The next piece was "Hyperactivity" which was choreographed by my sister Chantal Doucett for the Urbanity Dance Summer Intensive. I know my sister's choreography and I could immediately tell that this was her style. It had lots of quirky gestures mixed in with some exciting music and movement on stage. It was the first piece of the afternoon which incited excitement. By that time, it was welcome (so many angsty pieces in contemporary dance. Can we not find a place to be happy in the contemporary world? Angst does not equal maturity!). The movement was fun, and I often caught myself saying things under my breath ("werk!" "Get it!" "Yaaaas!"). It was great to see this constantly moving, constantly changing, always evolving piece with great music. The dancers got into the movement, and I loved the turn sequence in which one of the boys performed by himself. The exits and entrances even had great movement to it. Perhaps I'm biased, but really Chantal did an amazing job.
Next was "Momento" choreographed by Ali Smith. Wow. This dancer was a talent. I'm assuming she was young- she looked it.
The maturity in her dancing, though, was outstanding. What got me about this piece was that it was a beautiful mix of something that you might see at a competition mixed with a post-college commercial company, and yet the dancer held this embodiment of innocence. She danced very honestly, and to have that at what I'm assuming is a young age, is a gift. The choreography moved and kept me watching and focused on the dancer, which isn't always the case in solos. It was a great number.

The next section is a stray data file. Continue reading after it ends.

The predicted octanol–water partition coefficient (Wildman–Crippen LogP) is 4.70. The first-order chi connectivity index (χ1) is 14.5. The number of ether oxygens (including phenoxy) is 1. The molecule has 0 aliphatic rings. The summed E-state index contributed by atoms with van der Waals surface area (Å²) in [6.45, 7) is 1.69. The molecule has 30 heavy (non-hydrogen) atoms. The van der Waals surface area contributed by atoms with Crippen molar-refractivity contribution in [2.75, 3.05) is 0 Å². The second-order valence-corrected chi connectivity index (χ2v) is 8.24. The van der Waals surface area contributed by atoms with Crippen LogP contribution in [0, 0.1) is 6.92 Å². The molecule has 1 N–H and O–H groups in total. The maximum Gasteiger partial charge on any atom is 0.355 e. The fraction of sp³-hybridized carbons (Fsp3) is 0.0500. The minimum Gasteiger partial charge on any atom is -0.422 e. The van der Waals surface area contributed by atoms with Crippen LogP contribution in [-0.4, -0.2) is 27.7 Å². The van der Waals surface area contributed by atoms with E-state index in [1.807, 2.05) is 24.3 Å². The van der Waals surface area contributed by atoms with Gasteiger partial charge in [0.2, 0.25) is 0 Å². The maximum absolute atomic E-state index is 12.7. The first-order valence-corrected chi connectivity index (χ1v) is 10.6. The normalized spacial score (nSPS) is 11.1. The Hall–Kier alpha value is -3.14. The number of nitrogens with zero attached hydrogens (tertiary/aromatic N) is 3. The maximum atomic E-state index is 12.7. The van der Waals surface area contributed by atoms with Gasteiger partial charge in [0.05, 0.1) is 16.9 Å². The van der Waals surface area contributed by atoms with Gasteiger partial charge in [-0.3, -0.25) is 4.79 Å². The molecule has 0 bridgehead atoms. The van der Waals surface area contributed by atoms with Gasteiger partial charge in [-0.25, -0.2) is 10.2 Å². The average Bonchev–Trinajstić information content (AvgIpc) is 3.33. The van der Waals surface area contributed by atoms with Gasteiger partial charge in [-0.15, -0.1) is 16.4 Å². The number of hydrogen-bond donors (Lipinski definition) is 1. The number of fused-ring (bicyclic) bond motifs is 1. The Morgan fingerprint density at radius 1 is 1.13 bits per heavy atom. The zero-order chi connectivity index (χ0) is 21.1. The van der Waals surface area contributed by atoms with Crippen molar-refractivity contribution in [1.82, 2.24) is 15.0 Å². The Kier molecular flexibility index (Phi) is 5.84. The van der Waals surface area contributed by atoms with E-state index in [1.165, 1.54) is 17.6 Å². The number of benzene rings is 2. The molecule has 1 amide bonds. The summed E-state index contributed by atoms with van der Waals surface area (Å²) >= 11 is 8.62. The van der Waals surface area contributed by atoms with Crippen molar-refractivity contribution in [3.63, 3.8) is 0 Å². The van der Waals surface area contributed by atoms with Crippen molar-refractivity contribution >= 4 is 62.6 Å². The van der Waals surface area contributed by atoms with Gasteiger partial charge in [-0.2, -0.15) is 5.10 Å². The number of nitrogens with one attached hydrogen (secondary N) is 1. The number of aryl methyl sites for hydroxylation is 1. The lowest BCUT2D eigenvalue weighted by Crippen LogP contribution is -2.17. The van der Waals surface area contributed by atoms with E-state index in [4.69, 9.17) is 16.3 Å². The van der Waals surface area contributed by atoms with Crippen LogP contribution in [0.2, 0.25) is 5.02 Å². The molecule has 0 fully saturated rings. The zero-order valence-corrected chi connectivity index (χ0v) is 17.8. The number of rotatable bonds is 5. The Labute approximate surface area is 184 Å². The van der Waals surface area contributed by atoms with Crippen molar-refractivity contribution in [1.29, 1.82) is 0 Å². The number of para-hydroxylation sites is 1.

"Everything Happens In Threes" came next, choreographed by Erica Ligeski-Schroder (Company Four). Sadly, I was bored. It didn't capture my attention. There were no "moments" in the piece. Personally, I need a piece to capture my eye at least once. I need to be able to see a place where the music crescendos and the dancers go for it, or I need a moment of silence with a look to the audience that leaves you cold. SOMETHING. Looking back on my notes, I could barely remember the piece. Not that it was a bad piece by any means. I'm sure the dancers worked hard and that the choreographer had intention behind it. But I didn't see intention. I just saw three dancers on a stage doing movements. I didn't even see purpose in the faces. Perhaps that was the intention, but as an audience member, it just didn't hold me. I'd be interested to see if there were other works for the company that would be more exciting.